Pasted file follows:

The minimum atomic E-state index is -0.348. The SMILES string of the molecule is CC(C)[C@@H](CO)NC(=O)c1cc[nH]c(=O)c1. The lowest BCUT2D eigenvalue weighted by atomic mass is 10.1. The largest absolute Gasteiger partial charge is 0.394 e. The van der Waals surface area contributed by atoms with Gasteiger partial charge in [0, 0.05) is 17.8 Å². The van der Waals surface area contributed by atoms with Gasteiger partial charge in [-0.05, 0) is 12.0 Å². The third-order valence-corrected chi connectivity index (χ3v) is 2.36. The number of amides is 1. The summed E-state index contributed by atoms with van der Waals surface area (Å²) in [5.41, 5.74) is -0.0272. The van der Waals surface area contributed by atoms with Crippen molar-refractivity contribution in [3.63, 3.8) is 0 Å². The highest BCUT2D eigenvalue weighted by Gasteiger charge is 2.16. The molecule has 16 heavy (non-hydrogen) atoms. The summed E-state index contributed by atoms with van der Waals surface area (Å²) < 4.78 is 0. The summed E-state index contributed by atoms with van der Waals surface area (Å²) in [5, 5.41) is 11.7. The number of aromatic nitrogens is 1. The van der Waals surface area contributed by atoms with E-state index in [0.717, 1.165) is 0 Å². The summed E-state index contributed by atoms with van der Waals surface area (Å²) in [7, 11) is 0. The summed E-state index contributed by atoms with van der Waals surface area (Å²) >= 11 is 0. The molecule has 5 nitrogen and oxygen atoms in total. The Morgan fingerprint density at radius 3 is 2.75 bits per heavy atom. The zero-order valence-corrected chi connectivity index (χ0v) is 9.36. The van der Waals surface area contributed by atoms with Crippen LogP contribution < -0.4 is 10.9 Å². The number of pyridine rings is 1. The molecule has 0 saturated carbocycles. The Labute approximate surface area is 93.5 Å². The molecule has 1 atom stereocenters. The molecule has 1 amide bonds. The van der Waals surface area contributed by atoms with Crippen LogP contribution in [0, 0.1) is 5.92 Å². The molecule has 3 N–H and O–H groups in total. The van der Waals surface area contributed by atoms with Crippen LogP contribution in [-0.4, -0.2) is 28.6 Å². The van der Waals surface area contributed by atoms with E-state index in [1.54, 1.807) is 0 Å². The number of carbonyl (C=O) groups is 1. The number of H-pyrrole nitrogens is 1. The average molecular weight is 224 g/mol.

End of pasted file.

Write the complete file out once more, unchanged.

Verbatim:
The minimum atomic E-state index is -0.348. The SMILES string of the molecule is CC(C)[C@@H](CO)NC(=O)c1cc[nH]c(=O)c1. The lowest BCUT2D eigenvalue weighted by atomic mass is 10.1. The largest absolute Gasteiger partial charge is 0.394 e. The van der Waals surface area contributed by atoms with Gasteiger partial charge in [0, 0.05) is 17.8 Å². The van der Waals surface area contributed by atoms with Gasteiger partial charge in [-0.05, 0) is 12.0 Å². The third-order valence-corrected chi connectivity index (χ3v) is 2.36. The number of amides is 1. The summed E-state index contributed by atoms with van der Waals surface area (Å²) in [5.41, 5.74) is -0.0272. The van der Waals surface area contributed by atoms with Crippen molar-refractivity contribution in [3.63, 3.8) is 0 Å². The highest BCUT2D eigenvalue weighted by Gasteiger charge is 2.16. The molecule has 16 heavy (non-hydrogen) atoms. The summed E-state index contributed by atoms with van der Waals surface area (Å²) < 4.78 is 0. The summed E-state index contributed by atoms with van der Waals surface area (Å²) in [5, 5.41) is 11.7. The number of aromatic nitrogens is 1. The van der Waals surface area contributed by atoms with E-state index in [0.717, 1.165) is 0 Å². The summed E-state index contributed by atoms with van der Waals surface area (Å²) in [7, 11) is 0. The summed E-state index contributed by atoms with van der Waals surface area (Å²) >= 11 is 0. The molecule has 5 nitrogen and oxygen atoms in total. The Morgan fingerprint density at radius 3 is 2.75 bits per heavy atom. The zero-order valence-corrected chi connectivity index (χ0v) is 9.36. The van der Waals surface area contributed by atoms with Crippen LogP contribution < -0.4 is 10.9 Å². The number of pyridine rings is 1. The molecule has 0 saturated carbocycles. The Labute approximate surface area is 93.5 Å². The molecule has 1 atom stereocenters. The molecule has 1 amide bonds. The van der Waals surface area contributed by atoms with Crippen LogP contribution in [0, 0.1) is 5.92 Å². The molecule has 3 N–H and O–H groups in total. The van der Waals surface area contributed by atoms with Crippen LogP contribution in [-0.4, -0.2) is 28.6 Å². The van der Waals surface area contributed by atoms with E-state index in [1.54, 1.807) is 0 Å². The number of carbonyl (C=O) groups is 1. The number of H-pyrrole nitrogens is 1. The average molecular weight is 224 g/mol.